We have all experienced it – the frustration of working with someone who doesn’t see the implications of their behavior. While I could talk about others, I have to be honest, there have been times when I was the one who didn’t see the implications of my behavior. I behaved in ways that were counter-productive. My behavior sabotaged the results I desired, rather than increased my chances of attaining my goals.
Increasing self-awareness builds your focus muscle. Your-decision making process and team leadership are more clear and crisp. Knowing yourself and your impact on your organization helps you focus on those things that only you can do as the leader. As a leader, self awareness is a critical skill.
Green Peak Partners, along with a research team from Cornell University, published research results showing that so-called soft skills, people skills and self-awareness, are vital to strategic and financial success. Their research showed that high self-awareness was a strong predictor of overall success.
What is self-awareness?
Self-awareness is not navel-gazing or narcissism. Self-awareness is knowing what you’re good at and what you still have to learn. It is understanding your strengths and weaknesses, as well as your core values. Along with these skills, Jack Zenger, of Green Peak Partners, says “The most important element of self-awareness, especially for those who lead organizations, is a clear understanding of the impact they are having on the people around them.” Self-awareness provides clear benefits for you as a leader and a business owner.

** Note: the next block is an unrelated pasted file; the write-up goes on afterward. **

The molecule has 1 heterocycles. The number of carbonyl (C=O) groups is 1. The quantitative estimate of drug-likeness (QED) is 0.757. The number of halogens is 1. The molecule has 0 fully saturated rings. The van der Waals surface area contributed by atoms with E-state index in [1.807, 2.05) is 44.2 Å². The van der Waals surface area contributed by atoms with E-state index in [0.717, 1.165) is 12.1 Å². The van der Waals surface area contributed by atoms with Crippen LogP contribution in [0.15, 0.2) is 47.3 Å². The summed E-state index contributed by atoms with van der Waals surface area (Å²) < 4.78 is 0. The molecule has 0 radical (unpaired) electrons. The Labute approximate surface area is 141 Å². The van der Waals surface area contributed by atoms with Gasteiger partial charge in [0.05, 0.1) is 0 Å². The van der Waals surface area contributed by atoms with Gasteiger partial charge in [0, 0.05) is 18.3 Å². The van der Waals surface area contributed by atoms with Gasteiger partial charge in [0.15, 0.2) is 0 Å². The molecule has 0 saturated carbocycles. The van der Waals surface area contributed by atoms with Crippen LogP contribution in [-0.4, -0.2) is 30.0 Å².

Through self-awareness you:
- Gain a deeper and clearer understanding of your impact on your organization.
- Understand what motivates you and how your decisions are driven by these motivations.
- See where your strengths are used productively and where they become weaknesses when you overuse them.
Developing self-awareness requires willingness to practice introspection, as well as be vulnerable and gain feedback from others. In our culture, we often receive the message that we can’t acknowledge not knowing everything there is to know. Here’s the problem with not acknowledging we don’t know everything; others can see it, whether we acknowledge it or not.
How do we develop greater self-awareness?
The JoHari Window is a tool for developing our self-awareness. The JoHari Window was developed by two psychologists in the 1950’s, Joseph Luft and Harry Ingham – hence the name JoHari. This tool provides an approach to self-awareness through examining what is known and unknown by the individual and others.
Over the next few weeks, we’ll explore the JoHari Window and look at how it can be used for developing greater self-awareness. If you’re wondering about the situations I alluded to at the beginning of this blog post, here’s the short version of how I addresses my self-sabotaging behavior. After a few experiences where I blew an opportunity because of lack of self-awareness, I took a hard look at where I needed to gain deeper self-awareness and modify my behavior. Gaining self-awareness helped me avoid unnecessary pain for self and for others.
How do you gain more self-awareness? Where could increased self-awareness help you become more effective?